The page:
While the moves do signal an increasingly conservative government, they're not too different from laws in many European countries and U.S. states that limit where and when alcohol can be purchased.
Turkey is to restrict the sale and advertising of alcohol, prompting outcry from citizens concerned about the creeping Islamisation of the country.
Members of Turkey’s Islamist-leaning government, led by Recep Tayyip Erdogan, have approved legislation, which is awaiting presidential approval, which will see the sale of alcohol in shops prohibited from 10pm to 6am.
Although similar restrictions are in place in some European countries, including Britain, the legislation also bans the advertising of alcohol. Broadcasters will even need to blur out bottles and glasses of alcohol consumed by TV characters.
Alcoholic beverage companies will also not be allowed to sponsor events where their drinks can be sold, such as concerts or football matches. New liquor licenses will not be issued to establishments within 330 feet (100 metres) of a school or religious institution.
The manager of one liquor shop in Istanbul’s central Beyoglu district, famed for its boozy nightlife, called the ban “Islamic fascism.”
If the restrictions are enforced, posters on the front of his shop advertising Chilean wine and European beer will need to come down, possibly impacting his business for the worst.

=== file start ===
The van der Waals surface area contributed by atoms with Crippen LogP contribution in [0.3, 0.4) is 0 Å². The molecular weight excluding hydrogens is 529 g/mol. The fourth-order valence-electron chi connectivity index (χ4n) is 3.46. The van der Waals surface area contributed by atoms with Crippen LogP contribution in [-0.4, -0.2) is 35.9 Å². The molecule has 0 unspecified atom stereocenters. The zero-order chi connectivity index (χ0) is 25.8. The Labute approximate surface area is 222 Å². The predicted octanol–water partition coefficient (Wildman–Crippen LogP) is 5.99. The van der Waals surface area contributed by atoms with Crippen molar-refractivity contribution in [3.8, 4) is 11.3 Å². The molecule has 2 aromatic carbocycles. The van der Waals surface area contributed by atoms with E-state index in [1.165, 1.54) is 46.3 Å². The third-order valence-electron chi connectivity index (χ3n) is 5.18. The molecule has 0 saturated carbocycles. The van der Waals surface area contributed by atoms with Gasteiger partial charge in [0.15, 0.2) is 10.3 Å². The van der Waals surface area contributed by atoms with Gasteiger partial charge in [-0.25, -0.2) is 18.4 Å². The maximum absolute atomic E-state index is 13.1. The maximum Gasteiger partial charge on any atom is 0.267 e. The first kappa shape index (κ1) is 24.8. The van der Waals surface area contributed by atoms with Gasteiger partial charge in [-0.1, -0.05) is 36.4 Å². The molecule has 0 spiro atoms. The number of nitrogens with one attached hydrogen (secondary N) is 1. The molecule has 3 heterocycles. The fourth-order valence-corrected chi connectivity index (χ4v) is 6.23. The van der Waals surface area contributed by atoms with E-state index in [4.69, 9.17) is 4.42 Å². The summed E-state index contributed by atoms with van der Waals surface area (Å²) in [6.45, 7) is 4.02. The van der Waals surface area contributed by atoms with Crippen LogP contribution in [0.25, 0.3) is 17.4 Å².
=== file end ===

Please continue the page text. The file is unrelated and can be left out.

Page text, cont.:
“This is a problem for all of Turkey,” he said, asking that his name and shop be withheld for fear of repercussions.
Erdeniz Ucan, 28, accused the government of being “anti-secularist” and wanting to “manipulate society”.”Smoking is bad, drinking alcohol is bad, praying is good…I think they will continue brainwashing people with these regulations,” he said.
While 99 per cent of Turkey’s citizens are Muslim, the establishment has always fiercely promoted secularism and kept a close watch on religious movements.
However, a decade of rule by Mr Erdogan and his popular Justice and Development Party (AKP), has eroded the power of secularists and pushed the role of Islam to the forefront of the national debate.
Mr Erdogan hit out at critics, saying the restrictions are good for Turkey’s youth.
“We do not want a generation that drinks night and day, that walks around merry. They have to be awake, they have to be sharp, they have to be equipped with knowledge. We want such a generation and we are taking steps in this regard,” he said, according to local media.
It remains unclear if the restrictions will make foreign tourists stay away. More than 30 million foreigners visit Turkey every year, with around 2.5 million from Britain.
In Egypt, tourism authorities have sought to reassure travellers about the future of the country as a holiday destination, with the emergence of the Islamist-led government of Mohammed Morsi leading to fears of a curb on alcohol.
Ghislain Sireilles, of Cachet Travel, a London-based tourism operator that works in Turkey, said that while Mr Erdogan has taken many positive steps for Turkey, there is another side that is a “bit worrying,” such as the restrictions on alcohol.
“Yes, it makes Turkey look a little more fundamentalist, maybe more conservative, losing a bit of freedom, yes,” Mr Sireilles said.
However, he doubted that the alcohol restrictions will make Turkey a less attractive holiday destination.
“Our clients are not going to Turkey just to drink. They are going to Turkey to see the sites…the archeology and the history Turkey has to offer.”
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